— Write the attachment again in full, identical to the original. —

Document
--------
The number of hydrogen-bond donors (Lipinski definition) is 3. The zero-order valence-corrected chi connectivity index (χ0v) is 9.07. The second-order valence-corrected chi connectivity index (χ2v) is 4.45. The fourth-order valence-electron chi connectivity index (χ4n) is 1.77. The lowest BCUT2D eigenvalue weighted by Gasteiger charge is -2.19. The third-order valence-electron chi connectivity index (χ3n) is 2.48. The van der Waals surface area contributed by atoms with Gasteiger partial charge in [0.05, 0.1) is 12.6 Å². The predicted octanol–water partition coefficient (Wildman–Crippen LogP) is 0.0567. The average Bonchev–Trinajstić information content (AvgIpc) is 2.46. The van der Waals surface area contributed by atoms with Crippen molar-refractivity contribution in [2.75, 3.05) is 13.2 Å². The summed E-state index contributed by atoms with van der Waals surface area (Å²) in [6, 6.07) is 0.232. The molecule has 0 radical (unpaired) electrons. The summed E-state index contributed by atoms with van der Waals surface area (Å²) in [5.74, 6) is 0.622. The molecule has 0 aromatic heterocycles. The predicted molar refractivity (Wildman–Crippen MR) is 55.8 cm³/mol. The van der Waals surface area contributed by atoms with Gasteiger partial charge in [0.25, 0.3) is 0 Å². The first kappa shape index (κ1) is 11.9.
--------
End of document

The number of hydrogen-bond donors (Lipinski definition) is 3. The zero-order valence-corrected chi connectivity index (χ0v) is 9.07. The second-order valence-corrected chi connectivity index (χ2v) is 4.45. The fourth-order valence-electron chi connectivity index (χ4n) is 1.77. The lowest BCUT2D eigenvalue weighted by Gasteiger charge is -2.19. The third-order valence-electron chi connectivity index (χ3n) is 2.48. The van der Waals surface area contributed by atoms with Gasteiger partial charge in [0.05, 0.1) is 12.6 Å². The predicted octanol–water partition coefficient (Wildman–Crippen LogP) is 0.0567. The average Bonchev–Trinajstić information content (AvgIpc) is 2.46. The van der Waals surface area contributed by atoms with Crippen molar-refractivity contribution in [2.75, 3.05) is 13.2 Å². The summed E-state index contributed by atoms with van der Waals surface area (Å²) in [6, 6.07) is 0.232. The molecule has 0 radical (unpaired) electrons. The summed E-state index contributed by atoms with van der Waals surface area (Å²) in [5.74, 6) is 0.622. The molecule has 0 aromatic heterocycles. The predicted molar refractivity (Wildman–Crippen MR) is 55.8 cm³/mol. The van der Waals surface area contributed by atoms with Gasteiger partial charge in [0.25, 0.3) is 0 Å². The first kappa shape index (κ1) is 11.9.